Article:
War has bankrupt America, military spending has given America a massive debt. Consider that in 2011, according to the Stockholm International Peace Research Institute, the United States accounted for 41% of worldwide military expenditures. The USA spent more than all the other countries in the top 10 list combined, and five times more than China, the No. 2 spender.
So you would think that Monday’s debate on foreign policy would bring out some pointed debate on military spending, perhaps envision a major shift in budgeting for the Pentagon. Well, not really. You may give the nod to Obama for leaning toward cuts over the next decade. Romney, on the other hand, will build a military so powerful no one without a maniacal bent will want to test it.
But still, when you scan the transcripts, you’ll find that it wasn’t so much a debate as a living room dispute over some minor points. No mention that foreign misadventures are to blame for the massive national deficit. No change in Middle East policy, same unquestioned support for Israel, prolonged withdrawal from Afghanistan, more drones, more of the same huge defence establishment.
I was reminded of an article I read by Chris Hedges, in memory of George McGovern. In contrast to the atmosphere of this debate and the climate of America’s current foreign policy, consider McGovern: who in 1970 proposed an amendment to a military procurement bill (McGovern-Hatfield Amendment), which would have required, through a cut-off of funding, as Hedges outlines, a withdrawal of all American forces from Indochina. The amendment did not pass and so the war trundled on.
Later McGovern addressed the politicians on the senate floor this way:
Every senator in this chamber is partly responsible for sending 50,000 young Americans to an early grave. This chamber reeks of blood. Every senator here is partly responsible for that human wreckage…all across our land—young men without legs, or arms, or genitals, or faces or hopes. There are not very many of these blasted and broken boys who think this war is a glorious adventure. Do not talk to them about bugging out, or national honor or courage. It does not take any courage at all for a congressman, or a senator, or a president to wrap himself in the flag and say we are staying in Vietnam, because it is not our blood that is being shed. But we are responsible for those young men and their lives and their hopes. And if we do not end this damnable war those young men will some day curse us for our pitiful willingness to let the Executive carry the burden that the Constitution places on us.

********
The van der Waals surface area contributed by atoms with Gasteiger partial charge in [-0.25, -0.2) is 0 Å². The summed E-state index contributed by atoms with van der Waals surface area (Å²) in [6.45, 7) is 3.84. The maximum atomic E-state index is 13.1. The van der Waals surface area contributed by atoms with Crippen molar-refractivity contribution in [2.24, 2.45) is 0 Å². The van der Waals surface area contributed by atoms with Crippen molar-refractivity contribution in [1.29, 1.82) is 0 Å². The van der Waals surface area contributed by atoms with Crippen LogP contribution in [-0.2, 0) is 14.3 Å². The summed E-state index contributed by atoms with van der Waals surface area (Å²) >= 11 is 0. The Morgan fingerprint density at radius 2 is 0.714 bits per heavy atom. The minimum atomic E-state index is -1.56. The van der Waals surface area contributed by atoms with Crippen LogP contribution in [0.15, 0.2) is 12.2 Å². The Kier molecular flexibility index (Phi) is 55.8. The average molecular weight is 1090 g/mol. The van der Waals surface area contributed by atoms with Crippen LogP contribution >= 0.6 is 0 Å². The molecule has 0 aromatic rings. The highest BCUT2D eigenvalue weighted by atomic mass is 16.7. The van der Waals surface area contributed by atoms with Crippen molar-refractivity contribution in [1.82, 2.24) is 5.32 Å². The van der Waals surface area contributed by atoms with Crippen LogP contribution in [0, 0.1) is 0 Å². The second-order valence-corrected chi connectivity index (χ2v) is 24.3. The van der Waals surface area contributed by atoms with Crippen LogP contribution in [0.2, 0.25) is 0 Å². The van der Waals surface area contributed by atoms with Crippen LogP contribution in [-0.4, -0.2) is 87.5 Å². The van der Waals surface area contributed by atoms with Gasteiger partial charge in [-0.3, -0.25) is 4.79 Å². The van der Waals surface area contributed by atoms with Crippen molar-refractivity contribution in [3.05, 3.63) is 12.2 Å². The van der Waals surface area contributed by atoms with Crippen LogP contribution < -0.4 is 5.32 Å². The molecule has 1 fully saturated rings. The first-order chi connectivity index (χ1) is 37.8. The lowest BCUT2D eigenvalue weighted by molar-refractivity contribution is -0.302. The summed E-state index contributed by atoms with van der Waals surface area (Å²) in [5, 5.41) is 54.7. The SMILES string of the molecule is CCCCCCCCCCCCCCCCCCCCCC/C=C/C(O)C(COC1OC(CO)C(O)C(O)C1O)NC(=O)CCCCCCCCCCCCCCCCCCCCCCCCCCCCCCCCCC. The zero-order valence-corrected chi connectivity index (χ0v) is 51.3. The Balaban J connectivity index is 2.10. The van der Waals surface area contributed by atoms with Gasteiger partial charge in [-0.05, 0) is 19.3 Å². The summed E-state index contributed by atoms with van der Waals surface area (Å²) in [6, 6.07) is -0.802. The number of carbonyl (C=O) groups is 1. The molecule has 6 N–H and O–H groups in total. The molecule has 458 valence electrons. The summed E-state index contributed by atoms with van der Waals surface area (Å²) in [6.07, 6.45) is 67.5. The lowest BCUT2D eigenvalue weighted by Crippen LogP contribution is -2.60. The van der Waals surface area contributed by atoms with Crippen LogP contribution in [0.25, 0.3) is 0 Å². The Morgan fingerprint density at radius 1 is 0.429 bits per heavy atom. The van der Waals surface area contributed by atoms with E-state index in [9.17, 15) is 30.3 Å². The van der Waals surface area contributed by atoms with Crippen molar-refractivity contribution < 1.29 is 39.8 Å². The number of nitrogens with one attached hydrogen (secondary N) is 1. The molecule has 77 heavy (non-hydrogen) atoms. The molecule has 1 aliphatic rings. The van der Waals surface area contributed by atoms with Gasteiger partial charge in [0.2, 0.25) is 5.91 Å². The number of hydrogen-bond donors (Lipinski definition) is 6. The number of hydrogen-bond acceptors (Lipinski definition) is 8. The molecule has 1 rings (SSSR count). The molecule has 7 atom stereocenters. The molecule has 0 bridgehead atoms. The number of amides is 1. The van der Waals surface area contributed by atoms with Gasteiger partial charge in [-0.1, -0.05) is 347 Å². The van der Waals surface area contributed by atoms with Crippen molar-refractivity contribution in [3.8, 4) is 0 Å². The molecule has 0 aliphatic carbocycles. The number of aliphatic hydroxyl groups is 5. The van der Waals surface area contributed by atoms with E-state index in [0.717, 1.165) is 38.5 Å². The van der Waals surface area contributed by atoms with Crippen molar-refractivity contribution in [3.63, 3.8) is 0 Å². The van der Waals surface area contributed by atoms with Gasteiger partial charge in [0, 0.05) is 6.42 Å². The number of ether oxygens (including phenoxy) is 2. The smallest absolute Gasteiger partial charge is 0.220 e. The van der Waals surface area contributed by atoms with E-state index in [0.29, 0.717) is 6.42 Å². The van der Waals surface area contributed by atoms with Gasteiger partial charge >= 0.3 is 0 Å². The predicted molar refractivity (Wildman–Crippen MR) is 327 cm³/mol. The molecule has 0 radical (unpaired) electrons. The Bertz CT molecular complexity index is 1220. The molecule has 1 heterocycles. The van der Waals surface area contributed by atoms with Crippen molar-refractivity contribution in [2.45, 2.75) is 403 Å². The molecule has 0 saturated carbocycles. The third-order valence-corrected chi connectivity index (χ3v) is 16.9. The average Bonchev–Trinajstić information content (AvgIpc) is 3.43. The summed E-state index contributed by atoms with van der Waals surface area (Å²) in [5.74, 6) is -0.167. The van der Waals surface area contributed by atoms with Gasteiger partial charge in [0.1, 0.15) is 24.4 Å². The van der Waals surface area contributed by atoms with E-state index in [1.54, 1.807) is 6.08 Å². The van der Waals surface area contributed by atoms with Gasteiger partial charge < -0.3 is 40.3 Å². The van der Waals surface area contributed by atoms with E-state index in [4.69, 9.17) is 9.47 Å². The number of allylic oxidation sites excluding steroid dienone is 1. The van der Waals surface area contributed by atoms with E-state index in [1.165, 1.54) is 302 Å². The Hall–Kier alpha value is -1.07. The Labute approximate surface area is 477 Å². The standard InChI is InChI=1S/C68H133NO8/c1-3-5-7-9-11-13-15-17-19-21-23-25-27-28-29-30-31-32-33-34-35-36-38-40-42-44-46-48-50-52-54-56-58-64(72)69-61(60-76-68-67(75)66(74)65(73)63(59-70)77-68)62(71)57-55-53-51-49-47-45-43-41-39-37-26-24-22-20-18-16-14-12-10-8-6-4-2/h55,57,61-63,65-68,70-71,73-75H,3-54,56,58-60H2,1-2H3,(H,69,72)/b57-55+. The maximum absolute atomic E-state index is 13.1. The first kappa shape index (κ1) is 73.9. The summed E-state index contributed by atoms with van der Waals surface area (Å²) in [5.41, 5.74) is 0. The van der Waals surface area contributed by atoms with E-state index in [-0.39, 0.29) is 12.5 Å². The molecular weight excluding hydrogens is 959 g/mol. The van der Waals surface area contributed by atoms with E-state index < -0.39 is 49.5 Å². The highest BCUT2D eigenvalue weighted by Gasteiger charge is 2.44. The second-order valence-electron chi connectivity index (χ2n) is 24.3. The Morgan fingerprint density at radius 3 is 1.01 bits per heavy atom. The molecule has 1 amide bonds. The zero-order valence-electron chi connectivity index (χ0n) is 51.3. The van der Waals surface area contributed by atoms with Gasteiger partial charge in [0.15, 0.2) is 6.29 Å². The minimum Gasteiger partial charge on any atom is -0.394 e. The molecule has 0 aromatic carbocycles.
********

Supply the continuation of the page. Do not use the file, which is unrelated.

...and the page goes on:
Hedges writes, "We instantly understood the words he spoke. They were the words of a preacher."
American foreign policy effects the globe, and that’s why it’s sad to note that there is no real difference between Obama and Romney. That there will be no change in direction.
Again, contrast this to the election in 1972 between McGovern and Nixon, hear McGovern’s nomination speech:
From secrecy and deception in high places; come home, America. From military spending so wasteful that it weakens our nation; come home, America. From the entrenchment of special privileges in tax favoritism; from the waste of idle lands to the joy of useful labor; from the prejudice based on race and sex; from the loneliness of the aging poor and the despair of the neglected sick—come home, America. Come home to the affirmation that we have a dream. Come home to the conviction that we can move our country forward.
George McGovern went on to suffer the worst electoral loss in American history.